But less crime also means lower taxes. Taxpayers don’t have to pay law enforcement to investigate and arrest Mr. Ash. Taxpayers don’t have to pay judges, prosecutors and court-appointed attorneys to work through the court process. And taxpayers don’t have to pay for his incarceration.

Of course, saving taxpayer dollars will never be the primary goal when it comes to our country’s justice system. After all, a government agency (the BOP) that spends “$7,275.6 million” — that’s $7.275 billion, but the Department of Justice puts it in millions to make it sound smaller — every year (and likely even more now) clearly isn’t pinching pennies.

But the BOP literally describes itself as “an agency like no other.” It boasts that it “protect[s] public safety by ensuring that federal offenders serve their sentences of imprisonment in facilities that are safe, humane, cost-efficient, and appropriately secure, and “provide[s] reentry programming to ensure [the] successful return to the community” of everyone in its custody.

In fact, according to the BOP, it “provides a myriad of inmate programs to address criminogenic needs such as those related to substance abuse, education, employment and more, thereby ensuring inmates’ successful transition to the community.” Thus, the BOP says, it deserves credit for the fact that “the federal recidivism rate has declined over the past couple of decades and is now 20% lower than the rate of many large state Departments of Corrections.”

The justice system’s response to Mr. Ash’s letter was as clear as it gets: Motion denied.

But, at least according to Mr. Ash, he’s not seeing the “myriad of inmate programs” that the BOP promises it offers. Instead, Mr. Ash, like 100 or more of his peers, “just sit around and watch T.V. daily or play cards, all day.”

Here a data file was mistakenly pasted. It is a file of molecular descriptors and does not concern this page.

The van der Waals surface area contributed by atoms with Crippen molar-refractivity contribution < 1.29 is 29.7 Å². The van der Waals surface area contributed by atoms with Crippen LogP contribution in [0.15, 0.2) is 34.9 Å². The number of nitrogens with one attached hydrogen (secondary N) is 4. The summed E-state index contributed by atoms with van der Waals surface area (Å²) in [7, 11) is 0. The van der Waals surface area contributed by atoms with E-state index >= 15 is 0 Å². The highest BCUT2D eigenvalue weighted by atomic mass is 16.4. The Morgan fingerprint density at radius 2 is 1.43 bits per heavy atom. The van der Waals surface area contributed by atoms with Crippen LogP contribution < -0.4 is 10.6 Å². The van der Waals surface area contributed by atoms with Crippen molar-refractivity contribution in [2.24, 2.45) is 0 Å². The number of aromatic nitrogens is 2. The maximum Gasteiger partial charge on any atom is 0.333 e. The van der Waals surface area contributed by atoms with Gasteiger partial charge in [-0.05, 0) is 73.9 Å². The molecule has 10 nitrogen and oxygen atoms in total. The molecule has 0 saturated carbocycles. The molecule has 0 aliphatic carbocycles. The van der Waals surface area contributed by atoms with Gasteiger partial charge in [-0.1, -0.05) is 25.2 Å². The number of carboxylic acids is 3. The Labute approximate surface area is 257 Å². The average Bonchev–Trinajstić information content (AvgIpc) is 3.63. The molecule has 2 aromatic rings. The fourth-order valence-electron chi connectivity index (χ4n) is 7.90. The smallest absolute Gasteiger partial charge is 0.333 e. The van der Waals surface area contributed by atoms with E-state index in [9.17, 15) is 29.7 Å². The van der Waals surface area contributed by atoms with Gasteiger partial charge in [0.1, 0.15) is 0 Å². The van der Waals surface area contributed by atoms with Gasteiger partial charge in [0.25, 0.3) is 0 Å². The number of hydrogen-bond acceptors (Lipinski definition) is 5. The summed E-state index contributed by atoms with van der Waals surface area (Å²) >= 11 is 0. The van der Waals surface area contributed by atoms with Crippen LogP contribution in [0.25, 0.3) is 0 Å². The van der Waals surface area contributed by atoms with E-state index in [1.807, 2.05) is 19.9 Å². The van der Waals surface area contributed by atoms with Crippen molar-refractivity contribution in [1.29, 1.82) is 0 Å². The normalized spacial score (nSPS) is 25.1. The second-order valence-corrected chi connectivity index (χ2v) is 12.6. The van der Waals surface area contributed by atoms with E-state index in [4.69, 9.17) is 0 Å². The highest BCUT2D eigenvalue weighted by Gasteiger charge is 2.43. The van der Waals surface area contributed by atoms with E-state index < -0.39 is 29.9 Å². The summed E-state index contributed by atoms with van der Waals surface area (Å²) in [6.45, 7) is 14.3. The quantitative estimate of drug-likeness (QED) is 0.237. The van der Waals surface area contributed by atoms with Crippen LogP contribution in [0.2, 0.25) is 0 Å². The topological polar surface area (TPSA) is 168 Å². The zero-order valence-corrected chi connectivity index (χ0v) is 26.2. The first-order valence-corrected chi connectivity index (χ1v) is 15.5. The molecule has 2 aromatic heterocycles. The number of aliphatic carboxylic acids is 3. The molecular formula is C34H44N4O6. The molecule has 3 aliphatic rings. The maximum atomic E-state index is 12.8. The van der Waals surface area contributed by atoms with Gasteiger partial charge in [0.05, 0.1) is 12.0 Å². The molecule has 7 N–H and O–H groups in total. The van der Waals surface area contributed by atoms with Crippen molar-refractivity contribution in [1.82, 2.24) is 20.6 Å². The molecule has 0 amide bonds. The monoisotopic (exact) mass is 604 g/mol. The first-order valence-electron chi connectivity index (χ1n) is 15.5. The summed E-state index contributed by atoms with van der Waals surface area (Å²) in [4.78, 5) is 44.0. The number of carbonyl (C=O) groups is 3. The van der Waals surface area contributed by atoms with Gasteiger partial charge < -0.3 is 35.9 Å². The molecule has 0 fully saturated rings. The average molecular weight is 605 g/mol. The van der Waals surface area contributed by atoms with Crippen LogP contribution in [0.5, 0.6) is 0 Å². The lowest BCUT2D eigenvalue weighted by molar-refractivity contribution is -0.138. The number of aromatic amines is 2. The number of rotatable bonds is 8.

That leads me to perhaps the most heartbreaking sentence from Mr. Ash’s letter: “It’s time for me to change but how can I effectively strive for change, when change isn’t being offered here at all?” That’s a good question.

So, what was Judge Gilbert’s response to Mr. Ash’s letter? He called the letter a “Motion to Transfer” and denied it in a two-page order one week after he got it in the mail.

“This matter comes before the Court on Defendant Troy L. Ash’s (‘Defendant’ or ‘Ash’) Motion to Transfer,” Judge Gilbert’s order begins. But, after noting that “Ash state[d] that Terre Haute has no educational programs, and indicate[d] that it is impossible to get ‘First Step Act here because there’s no programs which would allow’ him to get ‘extra good time credit,’ ” Judge Gilbert denied the “motion,” holding that the BOP, not courts, determine where people are placed.

And that was it: “Ash does not provide a vehicle or reason for the Court to override the discretion Congress has placed in the BOP to make placement and transfer determinations. Such a request must be made at the BOP and institutional level. For this reason, the Court DENIES Ash’s Motion to Transfer (Doc. 241).”

That’s our justice system’s response to the people who believe in it. That’s our justice system’s response to someone who raises legitimate concerns about what a multi-billion-dollar federal agency is doing. And that’s our justice system’s response to someone who promises to keep a judge “posted on [his] progress in prison.”

Motion denied.